12 NOVEMBRE 2015 NEWS: Huaca de la Luna - Guangzong - Bademli - Kadapa -







PEROU - Base image 4 Huaca de la Luna - The discovery of a 1,500-year-old mural in northern Peru’s Huaca de la Luna archaeological site underscores the value of private investment. The mural features 10 human figures standing over five feet tall. Experts believe that the image depicts high priestesses or other women who played an important ceremonial role in the Moche religion. Archaeologists have discovered over 400 images featuring wild cats, birds and ocean waves which will be opened to the public in 2016.


CHINE – Guangzong - Two imperial edicts written on silk scrolls 540 years ago and 472 years ago in the Ming Dynasty (1368-1644) have been discovered in a villager's home in north China's Hebei Province. The imperial edicts, order or comment from emperors, are a family heirloom belonging to 80-year-old Cui Xibo, who showed them to researchers and archaeologists on Monday as local authorities conducted an archaeological survey in Guangzong County. One of the edicts, issued in the 11th year of Emperor Chenghua's reign, is 3.42 meters long and 33 centimeters wide and has 412 words, in which the emperor praised Cui's ancestor Cui Gong, the personnel minister at that time, for his hard work and diligence. The second, issued in the 22nd year of Emperor Jiajing's reign, is four meters long and 33 centimeters wide. In the 374 words of text, Cui Yue, grandson of Cui Gong and also an official, was promoted by the emperor. "The two imperial edicts share similar design and texture, and they will help us research how officials were appointed and promoted in the Ming Dynasty," said local historian Gu Huachi.nThe family treasures were handed down to the first son in each generation of Cui's family. "I'll keep handing them down. They record the great achievements of our ancestors and can encourage our offspring," Cui Xibo said.


TURQUIE - 1447256031911 Bademli - Archeologists have discovered an island mentioned in ancient books on which the ancient city of “Kane” was built, during surface explorations conducted near the Bademli neighborhood of Dikili, İzmir . After examining geological samples taken from layers of underground rock from a small peninsula near Bademli, the archeologists discovered that the peninsula was once an island in ancient times, and that the strait separating the island from the land had filled with silt over time. The newly discovered island is the third of the “Arginus” islands mentioned in ancient books. The location of the Arginus islands had been debated for some long time among archeologists, historians and geographers. Archeologists from the German Archeology Institute and the University of Köln along with historians, geographers and geophysicists from the universities of Manisa, Köln, Rostock and Southampton, started an archeological excavation to find the location of the Arginus islands near Bademli. Dr. Felix Pirson said: “It was not clear that these lands were actually the Arginus islands that we were looking for until our research. By examining the geological samples obtained through the core-drill method, we recognized that the gap between the third Arginus island and the mainland was indeed filled with loose soil and rock, creating the existing peninsula.” Through the examination of architectural remnants and ceramic artifacts on the peninsula, the archeologists discovered that the city of Kane was actually situated on the island.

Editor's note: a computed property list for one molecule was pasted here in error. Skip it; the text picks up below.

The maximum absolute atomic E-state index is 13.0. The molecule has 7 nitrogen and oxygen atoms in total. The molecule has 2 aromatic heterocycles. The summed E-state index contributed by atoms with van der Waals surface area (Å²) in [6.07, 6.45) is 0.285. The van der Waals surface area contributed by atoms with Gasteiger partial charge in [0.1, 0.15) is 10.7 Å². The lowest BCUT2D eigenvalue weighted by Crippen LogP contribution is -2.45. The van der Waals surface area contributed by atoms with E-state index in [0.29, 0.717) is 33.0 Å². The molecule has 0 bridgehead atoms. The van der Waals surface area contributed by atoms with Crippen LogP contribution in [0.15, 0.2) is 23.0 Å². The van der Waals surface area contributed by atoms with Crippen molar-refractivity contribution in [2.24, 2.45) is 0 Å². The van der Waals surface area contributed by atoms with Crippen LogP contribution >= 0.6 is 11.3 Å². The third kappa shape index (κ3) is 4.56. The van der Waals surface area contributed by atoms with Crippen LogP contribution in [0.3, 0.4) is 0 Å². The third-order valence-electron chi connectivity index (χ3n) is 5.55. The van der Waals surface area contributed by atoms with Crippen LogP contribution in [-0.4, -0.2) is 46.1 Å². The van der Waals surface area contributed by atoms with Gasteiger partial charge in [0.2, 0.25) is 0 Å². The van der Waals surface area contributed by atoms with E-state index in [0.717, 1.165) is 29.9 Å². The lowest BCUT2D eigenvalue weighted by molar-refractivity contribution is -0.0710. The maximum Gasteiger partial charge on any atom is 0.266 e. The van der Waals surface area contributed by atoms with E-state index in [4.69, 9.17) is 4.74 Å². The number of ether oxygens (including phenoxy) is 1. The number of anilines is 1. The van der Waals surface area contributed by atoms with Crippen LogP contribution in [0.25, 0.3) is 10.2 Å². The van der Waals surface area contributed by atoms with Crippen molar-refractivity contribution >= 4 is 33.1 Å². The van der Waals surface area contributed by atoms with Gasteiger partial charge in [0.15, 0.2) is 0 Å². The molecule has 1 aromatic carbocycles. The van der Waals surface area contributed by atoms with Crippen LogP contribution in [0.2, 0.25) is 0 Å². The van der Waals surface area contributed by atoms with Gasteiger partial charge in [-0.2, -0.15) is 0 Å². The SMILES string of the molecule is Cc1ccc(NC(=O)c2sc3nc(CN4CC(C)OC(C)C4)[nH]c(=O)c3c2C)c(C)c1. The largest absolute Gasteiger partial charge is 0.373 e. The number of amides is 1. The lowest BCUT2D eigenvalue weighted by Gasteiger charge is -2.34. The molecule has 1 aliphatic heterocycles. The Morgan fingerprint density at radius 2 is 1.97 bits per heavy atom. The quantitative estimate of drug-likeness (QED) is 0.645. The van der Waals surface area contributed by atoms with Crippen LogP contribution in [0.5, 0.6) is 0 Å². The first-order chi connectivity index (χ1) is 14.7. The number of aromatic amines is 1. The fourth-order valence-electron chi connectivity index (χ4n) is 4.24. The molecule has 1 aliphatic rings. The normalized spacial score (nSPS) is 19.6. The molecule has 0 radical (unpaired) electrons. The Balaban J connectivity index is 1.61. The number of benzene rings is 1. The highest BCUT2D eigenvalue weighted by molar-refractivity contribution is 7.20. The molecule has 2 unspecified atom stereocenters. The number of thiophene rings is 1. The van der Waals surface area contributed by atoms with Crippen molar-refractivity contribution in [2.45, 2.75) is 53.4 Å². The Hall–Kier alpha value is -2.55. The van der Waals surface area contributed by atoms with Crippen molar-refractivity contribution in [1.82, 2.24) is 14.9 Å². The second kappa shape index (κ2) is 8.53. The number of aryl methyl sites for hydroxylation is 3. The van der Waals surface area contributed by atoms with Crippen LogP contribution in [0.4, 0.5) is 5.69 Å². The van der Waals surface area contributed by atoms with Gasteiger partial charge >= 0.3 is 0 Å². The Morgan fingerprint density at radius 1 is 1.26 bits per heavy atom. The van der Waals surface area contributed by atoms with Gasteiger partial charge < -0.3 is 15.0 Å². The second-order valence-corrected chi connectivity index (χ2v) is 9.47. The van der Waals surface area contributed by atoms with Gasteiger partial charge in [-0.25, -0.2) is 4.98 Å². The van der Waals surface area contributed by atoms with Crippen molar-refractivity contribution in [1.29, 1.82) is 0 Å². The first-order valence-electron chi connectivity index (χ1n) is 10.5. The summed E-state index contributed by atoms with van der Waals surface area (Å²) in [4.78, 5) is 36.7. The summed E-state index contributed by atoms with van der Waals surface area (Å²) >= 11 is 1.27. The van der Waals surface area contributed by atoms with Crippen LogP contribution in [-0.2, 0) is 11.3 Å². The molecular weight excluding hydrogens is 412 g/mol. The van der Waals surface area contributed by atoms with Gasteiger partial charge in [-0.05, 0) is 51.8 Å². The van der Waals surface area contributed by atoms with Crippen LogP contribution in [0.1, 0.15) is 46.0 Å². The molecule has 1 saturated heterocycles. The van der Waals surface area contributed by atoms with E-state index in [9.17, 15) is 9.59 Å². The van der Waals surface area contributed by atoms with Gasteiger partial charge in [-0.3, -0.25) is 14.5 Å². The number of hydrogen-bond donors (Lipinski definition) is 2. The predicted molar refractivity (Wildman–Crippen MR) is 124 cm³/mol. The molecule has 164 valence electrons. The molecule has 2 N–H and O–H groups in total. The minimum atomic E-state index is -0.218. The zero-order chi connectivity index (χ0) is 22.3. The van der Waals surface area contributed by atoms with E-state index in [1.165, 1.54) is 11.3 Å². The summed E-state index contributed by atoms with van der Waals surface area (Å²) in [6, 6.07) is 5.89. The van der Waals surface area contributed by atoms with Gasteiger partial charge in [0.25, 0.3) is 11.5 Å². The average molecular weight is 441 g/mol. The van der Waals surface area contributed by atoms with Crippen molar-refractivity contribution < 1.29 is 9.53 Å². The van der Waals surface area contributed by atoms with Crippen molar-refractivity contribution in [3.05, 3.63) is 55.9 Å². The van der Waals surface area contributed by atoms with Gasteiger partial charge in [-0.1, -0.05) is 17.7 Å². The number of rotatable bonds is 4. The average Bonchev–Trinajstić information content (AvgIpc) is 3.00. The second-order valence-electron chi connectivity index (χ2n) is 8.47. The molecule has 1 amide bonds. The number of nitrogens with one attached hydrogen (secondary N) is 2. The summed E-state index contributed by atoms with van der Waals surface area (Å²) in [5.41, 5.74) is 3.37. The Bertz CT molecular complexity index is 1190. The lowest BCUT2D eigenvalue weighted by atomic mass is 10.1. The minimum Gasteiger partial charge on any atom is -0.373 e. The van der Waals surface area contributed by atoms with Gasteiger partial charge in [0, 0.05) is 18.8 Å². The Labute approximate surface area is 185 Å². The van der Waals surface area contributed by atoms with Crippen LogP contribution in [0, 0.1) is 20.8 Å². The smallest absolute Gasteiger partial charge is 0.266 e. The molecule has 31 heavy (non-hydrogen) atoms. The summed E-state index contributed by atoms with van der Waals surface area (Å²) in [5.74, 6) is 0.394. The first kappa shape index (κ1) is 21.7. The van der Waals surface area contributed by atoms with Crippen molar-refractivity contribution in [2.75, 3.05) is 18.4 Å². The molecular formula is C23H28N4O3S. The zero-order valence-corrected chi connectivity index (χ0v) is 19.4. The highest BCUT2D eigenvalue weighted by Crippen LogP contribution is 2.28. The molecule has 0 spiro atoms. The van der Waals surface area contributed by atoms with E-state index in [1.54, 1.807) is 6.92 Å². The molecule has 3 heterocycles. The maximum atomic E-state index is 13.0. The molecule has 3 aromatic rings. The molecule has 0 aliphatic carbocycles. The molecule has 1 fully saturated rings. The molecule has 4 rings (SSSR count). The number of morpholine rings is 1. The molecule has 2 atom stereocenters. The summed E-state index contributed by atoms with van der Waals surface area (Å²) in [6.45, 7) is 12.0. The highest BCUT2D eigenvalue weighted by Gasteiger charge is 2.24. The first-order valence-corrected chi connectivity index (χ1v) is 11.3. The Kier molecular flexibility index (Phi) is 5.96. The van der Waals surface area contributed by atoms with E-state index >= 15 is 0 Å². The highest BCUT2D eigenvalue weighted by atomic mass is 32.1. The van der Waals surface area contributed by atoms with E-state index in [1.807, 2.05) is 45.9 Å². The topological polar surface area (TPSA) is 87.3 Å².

INDE11img 20150210 wa0023 Kadapa - Two ‘biggest’ Buddha padhas have been found in Kadapa in Andhra Pradesh. An AP State Road Transport Corporation conductor turned archaeology enthusiast recently found the ‘biggest’ Buddha padhas and they were verified and dated by noted archaeologist Dr E. Siva Nagi Reddy. Siva Nagi Reddy the CEO of the cultural centre of Vijayawada said, “In the recent survey conducted by Y. Ramakrishna Reddy of APSRTC Proddutor depot and me we noticed the existence of the biggest Buddha padha slabs so far discovered in entire South India in Naganadhuni Kona. It is a newly discovered Buddhist site located three kms from Khajipet village in Mydukur mandal of YSR Kadapa district. The Buddhist site dates back to Satavahana times of 2nd century AD.” Informed by the locals Ramakrishna Reddy, Siva Nagi Reddy and engineer Chandrasekhar Reddy inspected the site and spotted the two Buddha padhas decorated with Astamangala symbols which are embossed in the compound wall of  Siva temple on the hillock. Ramakrishna Reddy and his friend from Hyderabad had gone on a casual visit to the Siva temple earlier when local people informed them about digging by treasure hunters. They found large-size bricks 30 * 15 * 7 cms and foundations of circular stupas along with pot shreds. A request has been made to Archaeological Survey of India to protect the site and also to the police and MRO to protect it from treasure hunters.